February 17, 2018
Parkland, Fla. — A Florida social services agency conducted an in-home investigation of Nikolas Cruz after he exhibited troubling behavior nearly a year and a half before he shot and killed 17 people at his former high school in Florida, a state report shows.
The agency, the Florida Department of Children and Families, had been alerted to posts on Snapchat of Mr. Cruz cutting his arms and expressing interest in buying a gun, according to the report. But after visiting and questioning Mr. Cruz at his home, the department determined he was at low risk of harming himself or others.
Florida Agency Investigated Nikolas Cruz After Violent Social Media Posts
The report is the latest indication that Mr. Cruz was repeatedly identified by local and federal agencies as a troubled young man with violent tendencies. The F.B.I. admitted on Friday that it had failed to investigate a tip called into a hotline last month by a person close to Mr. Cruz identifying him as a gun owner intent on killing people, possibly at a school. The local police were called to Mr. Cruz’s house many times for disturbances over several years.
Mr. Cruz also worried officials at his former school, Marjory Stoneman Douglas High in Parkland, Fla., who on at least one occasion alerted a mobile crisis unit to get him emergency counseling, according to the state report.
Broward County Public Schools disciplinary records obtained on Saturday by The New York Times show Mr. Cruz had a long history of fights with teachers, and was frequently accused of using profane language with school staff. He was referred for a “threat assessment” in January 2017, the last entry in his record, two months after the Department of Children and Families closed its separate investigation into Mr. Cruz’s worrisome behavior.
Howard Finkelstein, the Broward County public defender, whose office is representing Mr. Cruz, said the report was further evidence that Mr. Cruz needed serious help long before the shooting but did not get enough of it.
“This kid exhibited every single known red flag, from killing animals to having a cache of weapons to disruptive behavior to saying he wanted to be a school shooter,” Mr. Finkelstein said. “If this isn’t a person who should have gotten someone’s attention, I don’t know who is. This was a multisystem failure.”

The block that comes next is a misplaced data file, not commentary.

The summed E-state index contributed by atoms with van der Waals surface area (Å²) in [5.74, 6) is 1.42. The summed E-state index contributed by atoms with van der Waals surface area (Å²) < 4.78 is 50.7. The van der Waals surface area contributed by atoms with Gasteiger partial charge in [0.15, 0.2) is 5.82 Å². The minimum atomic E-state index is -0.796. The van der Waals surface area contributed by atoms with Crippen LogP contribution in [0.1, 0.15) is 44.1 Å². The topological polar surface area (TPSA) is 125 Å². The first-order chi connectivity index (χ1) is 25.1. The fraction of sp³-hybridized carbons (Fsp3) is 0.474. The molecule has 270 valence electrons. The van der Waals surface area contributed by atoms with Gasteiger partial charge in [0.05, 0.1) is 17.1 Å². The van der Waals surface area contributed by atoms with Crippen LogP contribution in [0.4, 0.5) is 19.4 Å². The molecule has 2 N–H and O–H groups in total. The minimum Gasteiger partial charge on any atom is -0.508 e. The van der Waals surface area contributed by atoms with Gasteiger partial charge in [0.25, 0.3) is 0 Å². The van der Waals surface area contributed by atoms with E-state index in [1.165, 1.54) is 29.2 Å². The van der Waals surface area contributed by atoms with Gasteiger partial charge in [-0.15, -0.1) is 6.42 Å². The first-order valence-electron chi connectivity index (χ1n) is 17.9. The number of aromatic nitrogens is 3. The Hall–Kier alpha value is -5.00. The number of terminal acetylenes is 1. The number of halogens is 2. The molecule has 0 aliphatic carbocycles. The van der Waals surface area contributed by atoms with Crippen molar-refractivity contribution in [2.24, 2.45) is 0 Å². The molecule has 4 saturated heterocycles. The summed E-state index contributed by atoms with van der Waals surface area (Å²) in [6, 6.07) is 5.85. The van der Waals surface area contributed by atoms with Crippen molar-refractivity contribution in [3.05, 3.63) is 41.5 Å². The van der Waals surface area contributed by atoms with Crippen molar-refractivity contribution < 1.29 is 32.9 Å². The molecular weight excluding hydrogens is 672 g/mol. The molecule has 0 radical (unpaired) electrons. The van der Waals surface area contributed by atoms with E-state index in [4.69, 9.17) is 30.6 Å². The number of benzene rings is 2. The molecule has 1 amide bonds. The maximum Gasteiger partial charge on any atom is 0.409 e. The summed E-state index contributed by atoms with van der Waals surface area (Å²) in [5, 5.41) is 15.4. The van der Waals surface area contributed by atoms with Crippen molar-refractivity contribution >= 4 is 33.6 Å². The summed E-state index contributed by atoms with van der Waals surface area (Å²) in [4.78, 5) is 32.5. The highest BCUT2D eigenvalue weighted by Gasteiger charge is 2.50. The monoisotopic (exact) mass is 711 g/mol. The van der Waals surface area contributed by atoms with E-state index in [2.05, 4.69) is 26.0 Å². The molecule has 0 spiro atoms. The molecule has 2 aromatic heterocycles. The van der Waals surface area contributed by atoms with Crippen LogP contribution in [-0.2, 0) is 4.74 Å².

The state agency investigated whether Mr. Cruz intended to harm himself in September 2016, when he made the alarming social media posts after an argument with his mother. Mr. Cruz, who had depression, was upset over a breakup with a girlfriend, his mother, Lynda Cruz, told investigators. The report does not say who called in the complaint, which was given “immediate” priority.
The report shows that investigators closed the case about two months later. The agency determined that the “final level of risk is low” — an analysis that one of Mr. Cruz’s counselors at his school felt was premature — because his mother was caring for him, he was enrolled in school and he was receiving counseling. By the time of the shooting, however, Mr. Cruz had lost at least two of those elements: His mother was dead, and he had left Stoneman Douglas High School. It is unclear if he was still seeing a counselor.
On Wednesday, Mr. Cruz, 19, showed up at Stoneman Douglas and unleashed more than 100 rounds from a semiautomatic AR-15 rifle he purchased last February, five months after the state investigation closed. As of Saturday evening, two Broward hospitals were still treating four patients in fair condition, according to Jennifer Smith, a spokeswoman.
The office of Mr. Finkelstein, the public defender, suggested that it had offered prosecutors a guilty plea in exchange for a life sentence without the possibility of parole.